Vegans, Rastafarians and atheists will be protected from discrimination under the Equality Bill, equality bureaucrats claim.
Philosophical beliefs such as Humanism will also be covered according to the Equality and Human Rights Commission (EHRC).
The Equality Bill has been spearheaded through Parliament by Harriet Harman, the Labour Minister for Women and Equality.
The Bill has been criticised for being part of an equality agenda which marginalises Christians.
In a 366-page draft code of practice for employers on dealing with demands from the Equality Bill, the EHRC highlights the Bill’s possible wide-ranging effects.
The Commission says that the Bill protects any religion and those who hold a “belief”, from discrimination.
But it points out, that “belief” could include those with a lack of any belief, as well as philosophical beliefs such as Humanism or Atheism.
The EHRC then gives the example of a vegan who “eschews the exploitation of animals for food, clothing, accessories or any other purpose and does so out of an ethical commitment to animal welfare”.
It adds: “This person is likely to hold a belief which is covered” by the proposed new equality law.
The Government has distanced itself from the draft code saying it does not believe veganism is the same as a religious or philosophical belief.
But a spokesman from the EHRC said: “This is about someone for whom being vegan or vegetarian is central to who they are.
“This is not something ‘thought up by the Commission’.
“Parliament makes the law, the courts interpret it and the Commission offers factual and proportionate guidance to organisations where necessary.
“We are providing guidance on the implications of the Equality Bill.”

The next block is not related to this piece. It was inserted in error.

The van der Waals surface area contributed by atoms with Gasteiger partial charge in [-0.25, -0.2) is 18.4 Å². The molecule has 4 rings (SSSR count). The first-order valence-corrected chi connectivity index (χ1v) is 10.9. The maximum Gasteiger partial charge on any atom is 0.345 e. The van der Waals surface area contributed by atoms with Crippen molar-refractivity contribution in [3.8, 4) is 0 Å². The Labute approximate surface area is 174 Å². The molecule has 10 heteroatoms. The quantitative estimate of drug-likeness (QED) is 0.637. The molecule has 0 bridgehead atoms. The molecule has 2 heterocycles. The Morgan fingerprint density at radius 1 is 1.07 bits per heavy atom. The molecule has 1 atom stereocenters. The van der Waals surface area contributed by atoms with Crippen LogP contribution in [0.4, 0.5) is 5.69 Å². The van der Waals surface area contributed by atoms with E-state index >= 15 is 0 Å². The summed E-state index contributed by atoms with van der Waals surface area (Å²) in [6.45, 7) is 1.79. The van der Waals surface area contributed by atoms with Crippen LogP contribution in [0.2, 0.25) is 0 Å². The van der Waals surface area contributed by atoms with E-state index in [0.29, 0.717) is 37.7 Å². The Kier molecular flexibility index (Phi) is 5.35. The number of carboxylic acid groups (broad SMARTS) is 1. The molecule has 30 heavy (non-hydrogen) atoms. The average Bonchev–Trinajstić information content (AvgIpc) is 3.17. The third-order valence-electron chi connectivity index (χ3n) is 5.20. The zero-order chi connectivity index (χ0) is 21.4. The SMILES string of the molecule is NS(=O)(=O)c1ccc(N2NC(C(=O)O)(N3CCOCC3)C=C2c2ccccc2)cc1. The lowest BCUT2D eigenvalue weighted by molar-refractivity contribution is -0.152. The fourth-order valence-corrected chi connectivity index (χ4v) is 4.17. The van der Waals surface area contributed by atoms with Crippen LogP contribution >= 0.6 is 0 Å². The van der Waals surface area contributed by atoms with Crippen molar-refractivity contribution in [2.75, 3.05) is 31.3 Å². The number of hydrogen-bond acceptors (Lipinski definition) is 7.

A Government Equalities Office spokesman said: “The Equality Bill does not change the existing definition of religion or belief and the Government does not think that views or opinions based on scientific – or indeed on political – theories can be considered to be akin to religious beliefs or philosophical beliefs.
“Nor was it the intention in introducing the legislation that such beliefs should be covered.”
The draft code also gives 3 pages of tips to employers on how they can ask about their workers’ sexuality and whether they are a transsexual.
Last week the EHRC was slammed by national newspaper columnist Leo McKinstry for reviving the ‘loony Left’ policies of the 1980s.
His comments follow the Commission’s claim last month that schools which insist on girls wearing skirts may be breaking the law because they are not suitably accommodating children who believe themselves to be members of the opposite sex.
In February, the Archbishop of York and the Bishop of Winchester warned that Britain’s equality agenda is marginalising Christians.
Dr John Sentamu expressed concern at attempts to “remove religion from public life”, during a lecture in Newcastle.
And Rt Revd Michael Scott-Joynt said those who “believe that the churches and faiths are wrong on various matters of sexual ethics, or in having an all male priesthood or requirements concerning marriage and divorce, want to use the law to compel us to act differently”.
He called this “an extraordinarily illiberal stance”.
The Equality Bill includes an “equality duty” which will force public bodies, and those performing a public function, to promote transsexual and homosexual ‘rights’.